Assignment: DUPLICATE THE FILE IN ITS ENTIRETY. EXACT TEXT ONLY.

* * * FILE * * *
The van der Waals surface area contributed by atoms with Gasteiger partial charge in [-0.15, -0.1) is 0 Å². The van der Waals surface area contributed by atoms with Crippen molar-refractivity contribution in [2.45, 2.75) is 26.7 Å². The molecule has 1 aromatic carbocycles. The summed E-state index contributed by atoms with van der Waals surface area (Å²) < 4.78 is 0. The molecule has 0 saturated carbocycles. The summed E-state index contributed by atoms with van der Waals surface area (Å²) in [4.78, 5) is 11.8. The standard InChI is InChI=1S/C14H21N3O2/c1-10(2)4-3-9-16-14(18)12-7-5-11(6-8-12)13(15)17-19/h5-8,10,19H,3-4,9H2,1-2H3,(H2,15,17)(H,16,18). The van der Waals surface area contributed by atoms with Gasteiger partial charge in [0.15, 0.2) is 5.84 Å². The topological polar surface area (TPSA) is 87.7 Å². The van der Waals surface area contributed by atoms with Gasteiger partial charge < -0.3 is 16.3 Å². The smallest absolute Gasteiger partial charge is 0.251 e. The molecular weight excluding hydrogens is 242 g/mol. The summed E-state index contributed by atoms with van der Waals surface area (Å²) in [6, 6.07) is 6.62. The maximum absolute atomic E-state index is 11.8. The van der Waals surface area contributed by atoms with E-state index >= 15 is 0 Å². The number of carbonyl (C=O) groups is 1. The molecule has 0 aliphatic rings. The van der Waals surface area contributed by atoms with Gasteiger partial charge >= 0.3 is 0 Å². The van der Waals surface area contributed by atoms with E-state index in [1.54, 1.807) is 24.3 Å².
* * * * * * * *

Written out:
The van der Waals surface area contributed by atoms with Gasteiger partial charge in [-0.15, -0.1) is 0 Å². The van der Waals surface area contributed by atoms with Crippen molar-refractivity contribution in [2.45, 2.75) is 26.7 Å². The molecule has 1 aromatic carbocycles. The summed E-state index contributed by atoms with van der Waals surface area (Å²) < 4.78 is 0. The molecule has 0 saturated carbocycles. The summed E-state index contributed by atoms with van der Waals surface area (Å²) in [4.78, 5) is 11.8. The standard InChI is InChI=1S/C14H21N3O2/c1-10(2)4-3-9-16-14(18)12-7-5-11(6-8-12)13(15)17-19/h5-8,10,19H,3-4,9H2,1-2H3,(H2,15,17)(H,16,18). The van der Waals surface area contributed by atoms with Gasteiger partial charge in [0.15, 0.2) is 5.84 Å². The topological polar surface area (TPSA) is 87.7 Å². The van der Waals surface area contributed by atoms with Gasteiger partial charge < -0.3 is 16.3 Å². The smallest absolute Gasteiger partial charge is 0.251 e. The molecular weight excluding hydrogens is 242 g/mol. The summed E-state index contributed by atoms with van der Waals surface area (Å²) in [6, 6.07) is 6.62. The maximum absolute atomic E-state index is 11.8. The van der Waals surface area contributed by atoms with E-state index >= 15 is 0 Å². The number of carbonyl (C=O) groups is 1. The molecule has 0 aliphatic rings. The van der Waals surface area contributed by atoms with Gasteiger partial charge >= 0.3 is 0 Å². The van der Waals surface area contributed by atoms with E-state index in [1.54, 1.807) is 24.3 Å².